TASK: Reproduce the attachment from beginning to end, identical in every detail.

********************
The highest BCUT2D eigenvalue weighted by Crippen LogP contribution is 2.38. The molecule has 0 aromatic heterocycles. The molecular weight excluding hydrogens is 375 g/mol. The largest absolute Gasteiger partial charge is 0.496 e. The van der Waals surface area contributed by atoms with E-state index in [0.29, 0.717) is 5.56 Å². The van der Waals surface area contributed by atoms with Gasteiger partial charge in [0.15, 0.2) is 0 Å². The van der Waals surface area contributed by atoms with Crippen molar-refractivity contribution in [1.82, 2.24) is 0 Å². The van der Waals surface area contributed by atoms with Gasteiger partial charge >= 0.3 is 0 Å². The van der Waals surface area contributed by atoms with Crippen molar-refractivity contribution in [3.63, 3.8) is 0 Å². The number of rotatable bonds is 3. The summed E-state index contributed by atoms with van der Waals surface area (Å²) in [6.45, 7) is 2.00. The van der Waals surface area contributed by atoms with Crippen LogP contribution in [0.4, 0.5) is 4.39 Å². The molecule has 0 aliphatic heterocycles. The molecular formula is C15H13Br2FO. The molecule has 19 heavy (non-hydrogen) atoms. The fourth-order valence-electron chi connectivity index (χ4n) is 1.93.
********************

The highest BCUT2D eigenvalue weighted by Crippen LogP contribution is 2.38. The molecule has 0 aromatic heterocycles. The molecular weight excluding hydrogens is 375 g/mol. The largest absolute Gasteiger partial charge is 0.496 e. The van der Waals surface area contributed by atoms with E-state index in [0.29, 0.717) is 5.56 Å². The van der Waals surface area contributed by atoms with Gasteiger partial charge in [0.15, 0.2) is 0 Å². The van der Waals surface area contributed by atoms with Crippen molar-refractivity contribution in [1.82, 2.24) is 0 Å². The van der Waals surface area contributed by atoms with Gasteiger partial charge >= 0.3 is 0 Å². The van der Waals surface area contributed by atoms with Crippen molar-refractivity contribution in [3.63, 3.8) is 0 Å². The number of rotatable bonds is 3. The summed E-state index contributed by atoms with van der Waals surface area (Å²) in [6.45, 7) is 2.00. The van der Waals surface area contributed by atoms with Crippen LogP contribution in [0.4, 0.5) is 4.39 Å². The molecule has 0 aliphatic heterocycles. The molecular formula is C15H13Br2FO. The molecule has 19 heavy (non-hydrogen) atoms. The fourth-order valence-electron chi connectivity index (χ4n) is 1.93.